High rise Bishkek

April 2nd, 2017 Sections: Bishkek
Dom Druzhba

Dom Druzhba

In his Bishkek Handbook, Daniel Prior tells a story about how a nomad shepherd came down from the jailoo to visit Frunze – as Bishkek was known then –  and was so taken with the magnificent sights in the Big City that when he returned home and described all that he had seen, heard and done he mentioned the tall buildings … and in particular which was so tall that, if you bent backwards and looked up, you could not see the top of the building.

We are told that the building which so struck him with awe was the (then) newly constructed Government House – which is now known as Dom Druzhba (Friendship House) – on Prospect Chui to the East of the main Ala Too Square.

This two storey building with its central cupola is distinctive of its period and stylish, but hardly merits such a description unless one was standing immediately next to the wall of the building itself. Although the building might well have been impressive in its day … the city being basically low rise, predominantly single storey dwellings.

However, this was not necessarily the tallest building in the city – by no means was it the only two storey building in the city – Terentiev, the first Mayor of Bishkek, for example, had built a couple of such properties during the Tsarist period … well before the Bolshevik Revolution.

Perhaps the story tells us more about the person telling it, (be they Soviet propagandist, American guidebook author, or British blogger), than it does about the apparently gullible and naive nomadic shepherd who appears in it. I couldn’t help but wonder, however, what our shepherd might have made of the city today.

Two storey buildings were soon to be surpassed by some with three storeys … the first to grace the city was the building of the National University on Prospekt Manas, at the intersection with Frunze Street.

Taller buildings were to follow, at first with just with four storeys and five storeys, (which is a sort of standard … the basic license for construction companies allow them to erect up to five-storied buildings … and these buildings do not require a lift … whilst anything taller requires a different license permitting the holders to work on buildings with up to nine floors … and a more stringent license being required for taller buildings), and later with much taller buildings … especially high rise apartment blocks … some in the city center … others out in the microrayons (the microdistricts – the mainly residential suburbs on the outskirts of the city).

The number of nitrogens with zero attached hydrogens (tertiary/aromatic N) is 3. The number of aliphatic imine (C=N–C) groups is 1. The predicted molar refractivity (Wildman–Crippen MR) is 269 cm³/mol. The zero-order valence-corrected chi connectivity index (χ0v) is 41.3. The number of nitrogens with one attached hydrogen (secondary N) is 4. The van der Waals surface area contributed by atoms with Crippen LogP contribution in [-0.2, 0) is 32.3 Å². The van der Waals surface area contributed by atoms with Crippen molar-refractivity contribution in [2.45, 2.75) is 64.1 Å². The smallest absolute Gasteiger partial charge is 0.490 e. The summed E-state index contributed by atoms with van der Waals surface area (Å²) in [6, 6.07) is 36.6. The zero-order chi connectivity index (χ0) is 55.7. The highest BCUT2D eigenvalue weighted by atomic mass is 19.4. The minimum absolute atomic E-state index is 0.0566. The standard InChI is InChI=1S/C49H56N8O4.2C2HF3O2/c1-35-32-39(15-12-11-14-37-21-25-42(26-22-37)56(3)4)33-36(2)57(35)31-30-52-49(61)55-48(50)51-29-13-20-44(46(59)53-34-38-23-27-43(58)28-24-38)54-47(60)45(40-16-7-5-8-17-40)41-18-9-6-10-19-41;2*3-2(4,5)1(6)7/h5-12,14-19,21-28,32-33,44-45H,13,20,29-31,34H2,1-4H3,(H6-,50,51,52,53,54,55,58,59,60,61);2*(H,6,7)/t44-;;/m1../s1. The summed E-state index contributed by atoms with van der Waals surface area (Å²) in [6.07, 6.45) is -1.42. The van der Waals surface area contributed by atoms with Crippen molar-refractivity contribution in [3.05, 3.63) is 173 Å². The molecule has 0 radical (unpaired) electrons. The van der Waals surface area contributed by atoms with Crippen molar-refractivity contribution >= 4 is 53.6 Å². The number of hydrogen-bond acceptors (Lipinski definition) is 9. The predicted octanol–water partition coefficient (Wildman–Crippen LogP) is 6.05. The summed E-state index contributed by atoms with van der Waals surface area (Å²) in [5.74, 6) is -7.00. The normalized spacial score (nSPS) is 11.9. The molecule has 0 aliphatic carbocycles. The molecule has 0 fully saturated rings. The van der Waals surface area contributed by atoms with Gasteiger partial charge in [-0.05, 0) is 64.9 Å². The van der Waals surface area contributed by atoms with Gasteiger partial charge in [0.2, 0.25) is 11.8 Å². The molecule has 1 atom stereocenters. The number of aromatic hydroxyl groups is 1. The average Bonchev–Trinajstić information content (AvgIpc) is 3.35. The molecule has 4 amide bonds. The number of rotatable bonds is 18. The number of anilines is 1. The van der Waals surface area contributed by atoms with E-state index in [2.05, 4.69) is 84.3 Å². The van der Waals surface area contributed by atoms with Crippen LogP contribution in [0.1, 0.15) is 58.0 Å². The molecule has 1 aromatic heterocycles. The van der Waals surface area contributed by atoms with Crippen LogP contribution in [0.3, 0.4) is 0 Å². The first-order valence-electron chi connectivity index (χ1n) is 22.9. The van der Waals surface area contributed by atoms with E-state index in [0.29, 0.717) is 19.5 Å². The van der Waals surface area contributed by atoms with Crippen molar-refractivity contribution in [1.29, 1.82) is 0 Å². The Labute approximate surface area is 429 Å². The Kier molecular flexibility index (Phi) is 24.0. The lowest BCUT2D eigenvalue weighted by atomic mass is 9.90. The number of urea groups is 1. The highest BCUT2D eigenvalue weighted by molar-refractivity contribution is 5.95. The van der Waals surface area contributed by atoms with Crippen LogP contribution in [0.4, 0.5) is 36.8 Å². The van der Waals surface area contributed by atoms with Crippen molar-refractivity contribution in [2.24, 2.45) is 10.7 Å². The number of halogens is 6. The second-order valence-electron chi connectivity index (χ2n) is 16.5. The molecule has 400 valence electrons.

Shortly after I first arrived here, I was invited to a party in the outskirts of town.  I was given an address in Asanbai and when I asked how do I get there, I was told, “Just tell the taxi driver the vosiemnaditiy-etazhniye …” (the eighteen storeys), “… all the taxi drivers will know them … there are only two of them and they are next door to each other.”

Sure enough … it worked … and I ascended up to the fifteenth or sixteenth  floor (I don’t remember exactly … it was a long time ago, now), and stood by the window in the apartment taking in the magnificent views of the mountains to the South of the city.

They might have been Bishkek’s Twin Towers … but they weren’t the only High Rise buildings in the city … there were also a couple of sixteen storey buildings – Mir 8 ands the Uchkun Building …  and another vosiemnaditiy-etazhniye apartment building along what is now Baitik Baatyr Street, but these towers were the exception … everything else was nine floors, or less.

An artist's impression Bishkek Park

An artist’s impression of Bishkek Park

In recent years, however, there has been a construction boom, with some fourteen buildings with 14 or more floors being erected since 2010;

  • five more vosiemnaditiy-etazhniye … (the Rossiya Business Center and four in the Jal microdistrict) … and
  • Bishkek’s new Twin Towers that comprise the Bishkek Park Complex on Kievskaya Street (each with 21 storeys).

Bishkek’s City Planning Department (Glavarchtectura) have impressive plans for even higher buildings – 25 and more storeys.

Although these would have qualified as Skyscrapers when the word was first coined to describe the High Rise buildings being erected in nineteenth century Chicago, these days the term is usually reserved for buildings of 40 of more floors.

These plans have not been without their critics … who point out that

  • this is a seismically active zone, (meaning that there are greater risk of earthquakes);
  • the Fire Department is ill equipped (or not equipped) to deal with emergency situations in such tall buildings …
  • … and not just the Fire Department, some people question if the city’s infrastructure (electricity, water, sewerage, streets and parking, etc.) has the capacity to cater for such developments;
  • whilst some comments have featured aesthetic questions … and, perhaps more importantly,
  • there’s the question of who is going to finance such developments.

All the same, the city is changing, with its rapidly developing modern and impressive skyline … but fortunately. hopefully, retaining much of its more traditional human scale with abundant low rise (single and two storey) buildings.

 

 

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